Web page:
May 11, 2020 - Technology

Exclusive: Snapchat to offer in-app domestic violence support

Ina Fried, author of Login

Illustration: Sarah Grillo/Axios

Snapchat and Twilio are both announcing new efforts Monday to provide support for people affected by domestic violence and mental health concerns in response to a swell in demand during the COVID-19 outbreak.

Why it matters: Online services and crisis lines are being asked to shoulder a greater share of the burden of responding to people's needs at a moment when other types of direct service are harder to access.

  • Snapchat is partnering with the National Network to End Domestic Violence to include more resources for users dealing with domestic violence as well as those who want to support a friend who is in such a situation. The resources, part of Snapchat's broader Here For You initiative, will also be available in subtitles for those who don’t feel comfortable or safe viewing content with the sound on.
  • Twilio is announcing $2 million in cash grants for organizations that are provide support services during the pandemic via voice, text or chat. The new program builds on past grants the company has made to crisis hotlines.

Twilio, a digital phone services provider whose tech powers many of the nation's crisis hotlines, said it has seen usage by such services increase 20% since the pandemic began, with volume more than doubling at some hotlines, such as Crisis Text Line.

What they're saying:

  • Snapchat's VP of public policy Jen Stout: “Nothing is more important than the safety and wellbeing of our community. We hope these new resources will give Snapchatters and their loved ones the help and support they need to stay both physically and emotionally safe while following shelter in place and other public health guidelines.”
  • Twilio chief social impact officer Erin Reilly: "The additional impact on people from COVID, such as depression, abuse and hunger, are significant. We want to help the organizations on the front line. The people who are providing crisis support on these hotlines are some of the unsung heroes of this pandemic.”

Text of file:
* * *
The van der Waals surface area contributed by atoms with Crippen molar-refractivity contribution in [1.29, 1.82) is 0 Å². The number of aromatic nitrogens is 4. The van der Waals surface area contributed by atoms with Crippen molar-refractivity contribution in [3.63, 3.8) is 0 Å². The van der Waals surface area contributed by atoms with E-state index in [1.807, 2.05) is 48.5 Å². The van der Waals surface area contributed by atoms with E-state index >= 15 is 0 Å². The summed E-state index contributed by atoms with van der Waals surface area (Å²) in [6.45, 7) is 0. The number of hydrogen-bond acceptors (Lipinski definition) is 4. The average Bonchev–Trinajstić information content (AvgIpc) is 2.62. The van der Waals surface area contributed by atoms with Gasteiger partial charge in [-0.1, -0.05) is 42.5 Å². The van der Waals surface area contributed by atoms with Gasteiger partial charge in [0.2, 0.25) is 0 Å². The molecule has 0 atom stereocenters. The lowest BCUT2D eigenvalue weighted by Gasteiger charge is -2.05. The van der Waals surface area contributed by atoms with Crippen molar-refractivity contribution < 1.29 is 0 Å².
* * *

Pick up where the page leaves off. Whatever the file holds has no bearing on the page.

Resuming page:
Go deeper

Cities' budget woes worsen with increased social unrest

Illustration: Sarah Grillo/Axios

Cities were already furloughing workers and considering cutting back essential services — including public safety — because of the dramatic drops in the local tax revenue that funds them. Now they're also dealing with turmoil in their streets.

Why it matters: "Unfortunately, the increasing levels of social unrest across the country reallocated efforts and scarce resources away from the former focus of getting state, regional and local economies back to some semblance of normalcy," per Tom Kozlik, head of municipal strategy and credit at HilltopSecurities.

Updated 11 hours ago - Health

U.S. coronavirus updates

Data: The Center for Systems Science and Engineering at Johns Hopkins; Map: Andrew Witherspoon/Axios. This graphic includes "probable deaths" that New York City began reporting on April 14.

The Department of Health and Human Services moved on Thursday to require that an individual's race, ethnicity, age and sex be submitted to the agency with novel coronavirus test results.

Why it matters: Some cities and states have reported the virus is killing black people at disproportionately high rates. There are gaps in the national picture of how many people of color are affected, since the data has not been a requirement for states to collect or disclose.

13 hours ago - Health

HHS requests data on race and ethnicity with coronavirus test results

A nurse writes a note as a team of doctors and nurses performs a procedure on a coronavirus patient in the Regional Medical Center on May 21 in San Jose, California. Photo: Justin Sullivan/Getty Images

The Department of Health and Human Services moved on Thursday to require that an individual's race, ethnicity, age and sex be submitted to the agency with novel coronavirus test results.

Why it matters: Some cities and states have reported the virus is killing black people at disproportionately high rates. There are gaps in the national picture of how many people of color are affected, since the data has not been a requirement for states to collect or disclose.